In 1886, Cashman left Tombstone to travel across Arizona, opening restaurants & boarding houses in Nogales, Jerome, Prescott, Yuma, & Harquahala, near Phoenix.

In 1898, Cashman left Arizona for the Yukon in search of gold, staying until 1905. Her prospecting ventures took her to Klondike, Fairbanks, & Nolan Creek. She later owned a store in Dawson City. She settled in Koyukuk, along with other established miners.

When a miner was killed in a mining accident there were no benefits for the widow & her children, Nellie headed straight for the saloons with her hat turned upside down, collecting money. She always left with a hat full. She made & lost, or gave away, a number of fortunes during her adventurous lifetime.

She was always willing to grubstake some prospector on the slim chance that he might strike it rich; in which case she’d share in the bonanza. More likely though she’d lose her investment. But that never dampened her enthusiasm for betting against the odds. She loved to make money, & she spent most it on charitable causes. One of her grubstakes did pay off handsomely, netting her $100,000, enough for a secure retirement. But Nellie gave most of it away. Her philanthropy earned her the respectful title, “Angel of the Mining Camps.”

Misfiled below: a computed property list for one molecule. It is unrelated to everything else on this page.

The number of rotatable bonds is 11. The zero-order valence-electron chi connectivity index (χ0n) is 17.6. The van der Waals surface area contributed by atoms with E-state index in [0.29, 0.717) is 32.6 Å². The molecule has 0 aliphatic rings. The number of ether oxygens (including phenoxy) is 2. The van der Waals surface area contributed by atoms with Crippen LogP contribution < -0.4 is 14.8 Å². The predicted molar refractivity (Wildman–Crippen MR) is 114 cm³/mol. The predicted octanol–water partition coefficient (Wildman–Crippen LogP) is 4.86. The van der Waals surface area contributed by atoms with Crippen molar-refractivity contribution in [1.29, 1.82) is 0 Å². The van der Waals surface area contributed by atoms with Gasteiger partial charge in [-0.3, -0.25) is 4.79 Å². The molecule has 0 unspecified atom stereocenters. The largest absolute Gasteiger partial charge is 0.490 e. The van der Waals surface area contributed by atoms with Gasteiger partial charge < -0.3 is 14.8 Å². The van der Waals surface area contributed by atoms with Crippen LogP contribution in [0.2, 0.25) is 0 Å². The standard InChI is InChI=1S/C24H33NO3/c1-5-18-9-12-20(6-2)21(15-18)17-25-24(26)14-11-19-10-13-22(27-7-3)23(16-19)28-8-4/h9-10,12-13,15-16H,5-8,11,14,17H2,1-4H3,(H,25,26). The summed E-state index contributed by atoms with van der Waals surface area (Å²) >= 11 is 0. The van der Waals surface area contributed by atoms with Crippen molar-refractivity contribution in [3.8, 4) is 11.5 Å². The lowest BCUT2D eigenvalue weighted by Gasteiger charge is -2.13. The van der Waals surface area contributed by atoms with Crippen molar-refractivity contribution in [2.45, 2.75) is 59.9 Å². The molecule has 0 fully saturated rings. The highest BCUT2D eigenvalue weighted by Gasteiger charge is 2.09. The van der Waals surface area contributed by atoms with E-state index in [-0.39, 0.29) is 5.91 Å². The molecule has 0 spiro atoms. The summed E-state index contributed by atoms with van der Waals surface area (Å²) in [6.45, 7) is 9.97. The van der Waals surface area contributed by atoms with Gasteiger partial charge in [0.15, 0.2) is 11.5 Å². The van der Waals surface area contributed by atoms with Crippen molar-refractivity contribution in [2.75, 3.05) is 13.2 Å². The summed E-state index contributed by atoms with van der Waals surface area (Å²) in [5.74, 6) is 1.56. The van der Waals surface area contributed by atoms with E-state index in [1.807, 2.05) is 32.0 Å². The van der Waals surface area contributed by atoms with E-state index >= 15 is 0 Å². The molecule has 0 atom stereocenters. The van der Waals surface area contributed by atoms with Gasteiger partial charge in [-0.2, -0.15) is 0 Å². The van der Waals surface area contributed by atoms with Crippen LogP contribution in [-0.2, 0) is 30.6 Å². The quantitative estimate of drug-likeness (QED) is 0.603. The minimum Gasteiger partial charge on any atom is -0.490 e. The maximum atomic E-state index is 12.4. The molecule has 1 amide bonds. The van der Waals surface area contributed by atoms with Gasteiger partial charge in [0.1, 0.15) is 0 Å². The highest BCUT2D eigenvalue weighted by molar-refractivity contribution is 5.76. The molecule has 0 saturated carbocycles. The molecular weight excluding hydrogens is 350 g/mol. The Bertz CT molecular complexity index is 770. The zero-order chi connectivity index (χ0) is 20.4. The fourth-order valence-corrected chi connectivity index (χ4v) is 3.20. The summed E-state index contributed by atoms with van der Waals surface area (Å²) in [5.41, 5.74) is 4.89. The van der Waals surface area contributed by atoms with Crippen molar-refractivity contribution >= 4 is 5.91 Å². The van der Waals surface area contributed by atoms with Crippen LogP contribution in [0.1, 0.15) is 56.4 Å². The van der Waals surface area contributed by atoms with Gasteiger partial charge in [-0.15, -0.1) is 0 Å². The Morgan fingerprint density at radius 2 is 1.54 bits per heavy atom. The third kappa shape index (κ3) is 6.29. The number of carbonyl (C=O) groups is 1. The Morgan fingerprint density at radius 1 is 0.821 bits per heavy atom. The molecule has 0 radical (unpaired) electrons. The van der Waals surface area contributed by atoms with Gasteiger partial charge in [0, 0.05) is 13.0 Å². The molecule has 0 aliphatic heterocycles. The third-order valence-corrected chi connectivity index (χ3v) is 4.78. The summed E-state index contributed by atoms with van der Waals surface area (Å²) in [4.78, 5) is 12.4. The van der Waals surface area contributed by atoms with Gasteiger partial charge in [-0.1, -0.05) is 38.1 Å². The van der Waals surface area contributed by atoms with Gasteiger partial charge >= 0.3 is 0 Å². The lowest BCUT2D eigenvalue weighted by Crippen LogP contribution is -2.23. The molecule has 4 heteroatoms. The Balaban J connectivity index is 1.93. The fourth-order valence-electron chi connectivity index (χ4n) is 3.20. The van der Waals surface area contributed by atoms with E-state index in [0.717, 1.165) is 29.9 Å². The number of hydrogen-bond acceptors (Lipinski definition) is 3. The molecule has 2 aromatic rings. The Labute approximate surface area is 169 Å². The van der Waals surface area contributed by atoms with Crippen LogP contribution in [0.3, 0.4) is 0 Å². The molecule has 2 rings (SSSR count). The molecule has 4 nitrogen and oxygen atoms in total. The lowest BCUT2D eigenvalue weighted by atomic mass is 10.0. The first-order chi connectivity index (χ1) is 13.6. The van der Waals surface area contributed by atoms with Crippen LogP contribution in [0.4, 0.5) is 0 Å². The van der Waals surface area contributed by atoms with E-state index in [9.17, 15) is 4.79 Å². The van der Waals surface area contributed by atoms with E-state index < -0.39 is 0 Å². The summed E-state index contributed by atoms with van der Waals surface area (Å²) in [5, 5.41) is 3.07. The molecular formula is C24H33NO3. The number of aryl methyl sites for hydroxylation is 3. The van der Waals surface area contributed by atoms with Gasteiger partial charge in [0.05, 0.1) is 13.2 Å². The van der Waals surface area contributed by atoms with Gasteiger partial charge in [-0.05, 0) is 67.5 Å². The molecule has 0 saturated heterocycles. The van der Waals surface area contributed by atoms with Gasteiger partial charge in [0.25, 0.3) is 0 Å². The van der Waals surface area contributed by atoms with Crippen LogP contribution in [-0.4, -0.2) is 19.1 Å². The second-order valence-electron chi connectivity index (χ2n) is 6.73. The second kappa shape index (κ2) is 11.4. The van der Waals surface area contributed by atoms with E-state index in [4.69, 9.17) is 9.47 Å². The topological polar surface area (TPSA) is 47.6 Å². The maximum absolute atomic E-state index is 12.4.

She had many marriage proposals, but she preferred to stay single. When her brother-in-law Tom & sister Frances died of tuberculosis leaving 5 orphaned children Nellie raised them & saw they all got good educations.

In 1898, Nellie joined the gold rush to the Klondike. On the way she climbed up the daunting 33 mile, snow-covered Chilcoot Pass, & then she negotiated the rapids of the Yukon River in a kayak to Dawson. She spent her last years with her dog sled team combing the vast lands of the frozen north searching for one more gold strike. She became known as the “Champion Woman Musher of the Yukon.” When she was nearly 70 years old, Nellie mushed a dog sled 750 miles across the tundra to the edge of the Arctic Circle to a mining claim she’d staked out. 

In January 1925, Cashman developed pneumonia, & friends admitted her to the Sisters of St. Anne, the same hospital which she had helped to build 51 years earlier. She died & was buried at Ross Bay Cemetery in Victoria, British Columbia.